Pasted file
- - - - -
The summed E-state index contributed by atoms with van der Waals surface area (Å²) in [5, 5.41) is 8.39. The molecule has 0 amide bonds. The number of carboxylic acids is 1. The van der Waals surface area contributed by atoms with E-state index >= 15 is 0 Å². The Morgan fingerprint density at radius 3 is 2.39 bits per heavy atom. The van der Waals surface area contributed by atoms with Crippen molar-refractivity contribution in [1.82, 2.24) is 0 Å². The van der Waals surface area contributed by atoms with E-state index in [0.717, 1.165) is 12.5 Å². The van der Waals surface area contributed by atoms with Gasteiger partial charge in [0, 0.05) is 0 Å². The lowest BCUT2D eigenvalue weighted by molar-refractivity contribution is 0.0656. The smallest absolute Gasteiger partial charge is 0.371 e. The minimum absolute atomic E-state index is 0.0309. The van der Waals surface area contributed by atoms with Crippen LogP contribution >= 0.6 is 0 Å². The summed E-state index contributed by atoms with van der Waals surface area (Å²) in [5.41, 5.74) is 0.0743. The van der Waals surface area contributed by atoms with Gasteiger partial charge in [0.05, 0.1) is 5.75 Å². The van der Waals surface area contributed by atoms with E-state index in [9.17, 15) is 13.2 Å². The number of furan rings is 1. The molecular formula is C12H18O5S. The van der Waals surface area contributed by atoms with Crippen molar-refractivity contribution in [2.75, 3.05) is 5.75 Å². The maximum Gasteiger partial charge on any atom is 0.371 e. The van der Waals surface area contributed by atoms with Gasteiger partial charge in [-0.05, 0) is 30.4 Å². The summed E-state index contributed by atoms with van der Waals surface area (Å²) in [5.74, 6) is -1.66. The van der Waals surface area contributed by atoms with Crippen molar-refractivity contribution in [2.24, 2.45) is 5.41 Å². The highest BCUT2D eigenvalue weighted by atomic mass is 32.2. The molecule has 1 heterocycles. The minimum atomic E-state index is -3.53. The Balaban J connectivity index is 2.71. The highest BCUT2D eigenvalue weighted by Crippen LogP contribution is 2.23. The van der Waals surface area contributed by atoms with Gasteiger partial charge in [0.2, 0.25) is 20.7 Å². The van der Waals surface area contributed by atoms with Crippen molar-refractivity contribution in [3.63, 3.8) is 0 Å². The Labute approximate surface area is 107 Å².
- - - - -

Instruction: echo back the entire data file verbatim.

The summed E-state index contributed by atoms with van der Waals surface area (Å²) in [5, 5.41) is 8.39. The molecule has 0 amide bonds. The number of carboxylic acids is 1. The van der Waals surface area contributed by atoms with E-state index >= 15 is 0 Å². The Morgan fingerprint density at radius 3 is 2.39 bits per heavy atom. The van der Waals surface area contributed by atoms with Crippen molar-refractivity contribution in [1.82, 2.24) is 0 Å². The van der Waals surface area contributed by atoms with E-state index in [0.717, 1.165) is 12.5 Å². The van der Waals surface area contributed by atoms with Gasteiger partial charge in [0, 0.05) is 0 Å². The lowest BCUT2D eigenvalue weighted by molar-refractivity contribution is 0.0656. The smallest absolute Gasteiger partial charge is 0.371 e. The minimum absolute atomic E-state index is 0.0309. The van der Waals surface area contributed by atoms with Crippen LogP contribution >= 0.6 is 0 Å². The summed E-state index contributed by atoms with van der Waals surface area (Å²) in [5.41, 5.74) is 0.0743. The van der Waals surface area contributed by atoms with Gasteiger partial charge in [0.05, 0.1) is 5.75 Å². The van der Waals surface area contributed by atoms with E-state index in [9.17, 15) is 13.2 Å². The number of furan rings is 1. The molecular formula is C12H18O5S. The van der Waals surface area contributed by atoms with Crippen molar-refractivity contribution in [2.75, 3.05) is 5.75 Å². The maximum Gasteiger partial charge on any atom is 0.371 e. The van der Waals surface area contributed by atoms with Gasteiger partial charge in [-0.05, 0) is 30.4 Å². The summed E-state index contributed by atoms with van der Waals surface area (Å²) in [5.74, 6) is -1.66. The van der Waals surface area contributed by atoms with Crippen molar-refractivity contribution in [2.24, 2.45) is 5.41 Å². The highest BCUT2D eigenvalue weighted by atomic mass is 32.2. The molecule has 1 heterocycles. The minimum atomic E-state index is -3.53. The Balaban J connectivity index is 2.71. The highest BCUT2D eigenvalue weighted by Crippen LogP contribution is 2.23. The van der Waals surface area contributed by atoms with Gasteiger partial charge in [0.2, 0.25) is 20.7 Å². The van der Waals surface area contributed by atoms with Crippen molar-refractivity contribution in [3.63, 3.8) is 0 Å². The Labute approximate surface area is 107 Å².